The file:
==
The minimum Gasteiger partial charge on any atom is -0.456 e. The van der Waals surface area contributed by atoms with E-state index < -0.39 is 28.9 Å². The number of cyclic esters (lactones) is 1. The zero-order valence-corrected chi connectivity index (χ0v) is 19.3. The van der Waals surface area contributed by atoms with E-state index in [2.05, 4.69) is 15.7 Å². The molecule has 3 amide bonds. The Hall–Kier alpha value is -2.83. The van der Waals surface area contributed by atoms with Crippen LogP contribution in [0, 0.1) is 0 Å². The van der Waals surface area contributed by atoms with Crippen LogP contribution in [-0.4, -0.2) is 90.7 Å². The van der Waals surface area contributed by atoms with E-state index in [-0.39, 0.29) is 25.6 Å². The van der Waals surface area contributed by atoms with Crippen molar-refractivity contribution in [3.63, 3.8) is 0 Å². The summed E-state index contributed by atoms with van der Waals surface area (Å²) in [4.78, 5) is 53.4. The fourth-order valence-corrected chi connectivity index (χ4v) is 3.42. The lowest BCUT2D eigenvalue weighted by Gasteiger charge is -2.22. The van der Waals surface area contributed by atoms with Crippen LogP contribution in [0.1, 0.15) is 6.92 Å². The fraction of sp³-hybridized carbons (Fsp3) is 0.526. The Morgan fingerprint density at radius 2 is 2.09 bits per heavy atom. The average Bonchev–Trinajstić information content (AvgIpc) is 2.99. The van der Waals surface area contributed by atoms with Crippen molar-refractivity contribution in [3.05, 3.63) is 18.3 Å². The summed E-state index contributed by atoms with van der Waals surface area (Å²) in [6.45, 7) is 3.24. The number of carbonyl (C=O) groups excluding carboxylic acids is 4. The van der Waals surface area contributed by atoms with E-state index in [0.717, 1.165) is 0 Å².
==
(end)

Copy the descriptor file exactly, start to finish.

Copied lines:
The minimum Gasteiger partial charge on any atom is -0.456 e. The van der Waals surface area contributed by atoms with E-state index < -0.39 is 28.9 Å². The number of cyclic esters (lactones) is 1. The zero-order valence-corrected chi connectivity index (χ0v) is 19.3. The van der Waals surface area contributed by atoms with E-state index in [2.05, 4.69) is 15.7 Å². The molecule has 3 amide bonds. The Hall–Kier alpha value is -2.83. The van der Waals surface area contributed by atoms with Crippen LogP contribution in [0, 0.1) is 0 Å². The van der Waals surface area contributed by atoms with Crippen LogP contribution in [-0.4, -0.2) is 90.7 Å². The van der Waals surface area contributed by atoms with E-state index in [-0.39, 0.29) is 25.6 Å². The van der Waals surface area contributed by atoms with Crippen molar-refractivity contribution in [3.63, 3.8) is 0 Å². The summed E-state index contributed by atoms with van der Waals surface area (Å²) in [4.78, 5) is 53.4. The fourth-order valence-corrected chi connectivity index (χ4v) is 3.42. The lowest BCUT2D eigenvalue weighted by Gasteiger charge is -2.22. The van der Waals surface area contributed by atoms with Crippen LogP contribution in [0.1, 0.15) is 6.92 Å². The fraction of sp³-hybridized carbons (Fsp3) is 0.526. The Morgan fingerprint density at radius 2 is 2.09 bits per heavy atom. The average Bonchev–Trinajstić information content (AvgIpc) is 2.99. The van der Waals surface area contributed by atoms with Crippen molar-refractivity contribution in [3.05, 3.63) is 18.3 Å². The summed E-state index contributed by atoms with van der Waals surface area (Å²) in [6.45, 7) is 3.24. The number of carbonyl (C=O) groups excluding carboxylic acids is 4. The van der Waals surface area contributed by atoms with E-state index in [0.717, 1.165) is 0 Å².